How To Stage Your Home for Kids and Young Families (Even If You Don’t Have Any)
Today’s blog post is contributed by Kaya Wittenburg, a guest contributor. Please see the contributor’s details at the end of this post.
If your target buyers are young families with children, you can present your home as a place in which kids (and their parents) can picture themselves living even if you don’t have any. Here are a few easy and inexpensive staging tips that will showcase the highlights of your home and appeal to families with kids:
Pay Attention to the Yard
As soon as they drive up, potential homebuyers will be surveying the lot and picturing their kids playing there. Make sure both the front and the back yards are neatly mowed and well taken care of. Remove anything that may appear dangerous for kids, and emphasize the space available for kids to play.
Focus on Common Areas
Young families with kids spend a lot of time in the common areas of the home, such as the kitchen and the living room. An inexpensive way to stage a living room is to arrange a kid size table and chairs along with your current furniture. You want the parents to picture themselves relaxing there, and also want them to picture their kids playing nicely together in the same space. If you have a formal living room and a separate family room, consider the family room up to represent a more kid-friendly space. An easel, desk, small TV, a few soft bean bag chairs or a book shelf can set this place apart as a homework area or playroom. Parents love the idea of a safe place designated for their kids to have their own space.
Design a Kid’s Room
Big beds make rooms look small, so having a twin size bed in at least one of the bedrooms helps buyers-to-be imagine their children’s bed and furniture inside of the room. If you don’t have a twin bed to use, push the bed you do have up against a wall to create more open “play” space in the middle of the room. Kid-friendly bedding, a bright accent wall, soft toys or children inspired artwork can transform an unused guest room into a room kids will beg their parents to have.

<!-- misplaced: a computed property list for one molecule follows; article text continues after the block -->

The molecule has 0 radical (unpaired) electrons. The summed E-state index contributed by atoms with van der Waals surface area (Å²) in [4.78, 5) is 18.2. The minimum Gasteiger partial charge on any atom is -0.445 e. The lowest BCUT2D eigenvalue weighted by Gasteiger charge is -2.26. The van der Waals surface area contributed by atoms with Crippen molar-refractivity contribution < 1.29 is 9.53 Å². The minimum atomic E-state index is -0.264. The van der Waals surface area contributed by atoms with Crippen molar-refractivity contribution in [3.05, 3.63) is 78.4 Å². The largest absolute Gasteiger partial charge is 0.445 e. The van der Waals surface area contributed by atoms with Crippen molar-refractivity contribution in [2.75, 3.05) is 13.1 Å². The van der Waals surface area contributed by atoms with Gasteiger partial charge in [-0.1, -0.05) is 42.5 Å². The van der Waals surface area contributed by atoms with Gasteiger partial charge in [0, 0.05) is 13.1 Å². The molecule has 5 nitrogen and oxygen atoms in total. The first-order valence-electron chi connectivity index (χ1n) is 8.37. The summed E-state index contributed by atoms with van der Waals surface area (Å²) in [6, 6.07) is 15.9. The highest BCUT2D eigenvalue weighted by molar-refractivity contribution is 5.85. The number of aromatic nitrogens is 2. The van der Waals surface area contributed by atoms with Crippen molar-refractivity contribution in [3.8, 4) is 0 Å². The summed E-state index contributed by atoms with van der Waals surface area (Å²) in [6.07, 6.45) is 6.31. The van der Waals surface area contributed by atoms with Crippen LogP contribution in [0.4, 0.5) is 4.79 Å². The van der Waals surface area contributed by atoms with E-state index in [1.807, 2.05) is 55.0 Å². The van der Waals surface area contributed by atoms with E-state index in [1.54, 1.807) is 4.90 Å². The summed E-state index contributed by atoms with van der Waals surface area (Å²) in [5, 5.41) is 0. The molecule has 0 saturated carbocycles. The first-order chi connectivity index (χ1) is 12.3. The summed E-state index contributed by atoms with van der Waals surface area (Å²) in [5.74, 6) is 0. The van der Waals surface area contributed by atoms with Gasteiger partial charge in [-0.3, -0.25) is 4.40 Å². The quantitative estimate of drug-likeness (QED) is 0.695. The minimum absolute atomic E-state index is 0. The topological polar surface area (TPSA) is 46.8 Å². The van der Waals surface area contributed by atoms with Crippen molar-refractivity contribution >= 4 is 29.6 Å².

Have Info Available
When families show up for your open house, have some reading material out for them that tells them about the local school district, youth programs in the area, and any community features or amenities that would be appealing (clubhouse, community pool, playground, etc.) A simple flyer on the kitchen counter is easy for them to pick up, read and take with them.
Don’t Go Crazy with the Toys
As many parents can agree, a lot of toys turns into a lot of clutter. Don’t go out of your way to fill your home with toys; it can take the focus away from the great aspects of your home. A toy in a bedroom or play space makes sense, but if the families walking through your home have to step over toys to get from room to room, you may have gone too far.
Make the Open House Kid-Friendly
The last thing kids want to do is spend their entire Saturday afternoon tagging along with their parents, looking at houses. Put out a few things like puzzles or art and craft supplies to keep the kids entertained. Often times, luxury homes like the Star Island homes for sale cater more towards the adults and forget about the little ones who may be occupying the home. Luxury homes like this can designate a kids’ area in a safe section of the home, offer kid-friendly snacks in the kitchen or set out juice boxes or fruit by the pool.
The whole idea behind staging your home is for potential buyers to picture their family living in this house. While it is common to focus on the rooms that appeal most to the adults, like the kitchen and master bedroom, children’s rooms can be more emotional and can be what sells the home for the families. Finding the balance between kids-friendly and kid-centered is key, and if done right, can really appeal to young families looking for a safe, practical and comfortable place to raise their children.
Guest contributor bio: Kaya Wittenburg is the Founder and CEO of Sky Five Properties. With world-class negotiation and deal-making skills, he brings a highly impactful presence into every transaction that he touches.
Photo credit: Annie Spratt Photography